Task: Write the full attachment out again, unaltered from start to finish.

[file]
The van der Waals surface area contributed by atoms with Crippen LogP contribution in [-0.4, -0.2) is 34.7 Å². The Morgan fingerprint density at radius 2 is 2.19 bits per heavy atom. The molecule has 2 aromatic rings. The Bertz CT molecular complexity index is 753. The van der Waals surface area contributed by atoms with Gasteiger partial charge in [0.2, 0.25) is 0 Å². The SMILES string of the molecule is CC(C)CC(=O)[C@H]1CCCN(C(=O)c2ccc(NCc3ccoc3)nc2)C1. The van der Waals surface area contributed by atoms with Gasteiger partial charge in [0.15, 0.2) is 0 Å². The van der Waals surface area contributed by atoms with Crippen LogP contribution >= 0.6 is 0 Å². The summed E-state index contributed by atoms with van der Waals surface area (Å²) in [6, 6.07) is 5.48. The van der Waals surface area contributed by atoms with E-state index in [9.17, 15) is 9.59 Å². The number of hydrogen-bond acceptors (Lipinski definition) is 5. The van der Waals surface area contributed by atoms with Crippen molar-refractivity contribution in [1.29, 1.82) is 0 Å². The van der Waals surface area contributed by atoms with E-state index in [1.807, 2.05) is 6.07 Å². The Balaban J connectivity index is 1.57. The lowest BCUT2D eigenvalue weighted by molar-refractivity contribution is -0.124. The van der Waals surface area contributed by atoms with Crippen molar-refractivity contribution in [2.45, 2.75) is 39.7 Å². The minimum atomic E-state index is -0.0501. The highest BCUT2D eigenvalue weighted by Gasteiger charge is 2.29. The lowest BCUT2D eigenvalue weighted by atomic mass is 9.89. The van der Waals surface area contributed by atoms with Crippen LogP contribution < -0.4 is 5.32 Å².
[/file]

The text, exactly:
The van der Waals surface area contributed by atoms with Crippen LogP contribution in [-0.4, -0.2) is 34.7 Å². The Morgan fingerprint density at radius 2 is 2.19 bits per heavy atom. The molecule has 2 aromatic rings. The Bertz CT molecular complexity index is 753. The van der Waals surface area contributed by atoms with Gasteiger partial charge in [0.2, 0.25) is 0 Å². The SMILES string of the molecule is CC(C)CC(=O)[C@H]1CCCN(C(=O)c2ccc(NCc3ccoc3)nc2)C1. The van der Waals surface area contributed by atoms with Gasteiger partial charge in [0.15, 0.2) is 0 Å². The van der Waals surface area contributed by atoms with Crippen LogP contribution >= 0.6 is 0 Å². The summed E-state index contributed by atoms with van der Waals surface area (Å²) in [6, 6.07) is 5.48. The van der Waals surface area contributed by atoms with E-state index in [9.17, 15) is 9.59 Å². The number of hydrogen-bond acceptors (Lipinski definition) is 5. The van der Waals surface area contributed by atoms with Crippen molar-refractivity contribution in [1.29, 1.82) is 0 Å². The van der Waals surface area contributed by atoms with E-state index in [1.807, 2.05) is 6.07 Å². The Balaban J connectivity index is 1.57. The lowest BCUT2D eigenvalue weighted by molar-refractivity contribution is -0.124. The van der Waals surface area contributed by atoms with Crippen molar-refractivity contribution in [2.45, 2.75) is 39.7 Å². The minimum atomic E-state index is -0.0501. The highest BCUT2D eigenvalue weighted by Gasteiger charge is 2.29. The lowest BCUT2D eigenvalue weighted by atomic mass is 9.89. The van der Waals surface area contributed by atoms with Crippen LogP contribution < -0.4 is 5.32 Å².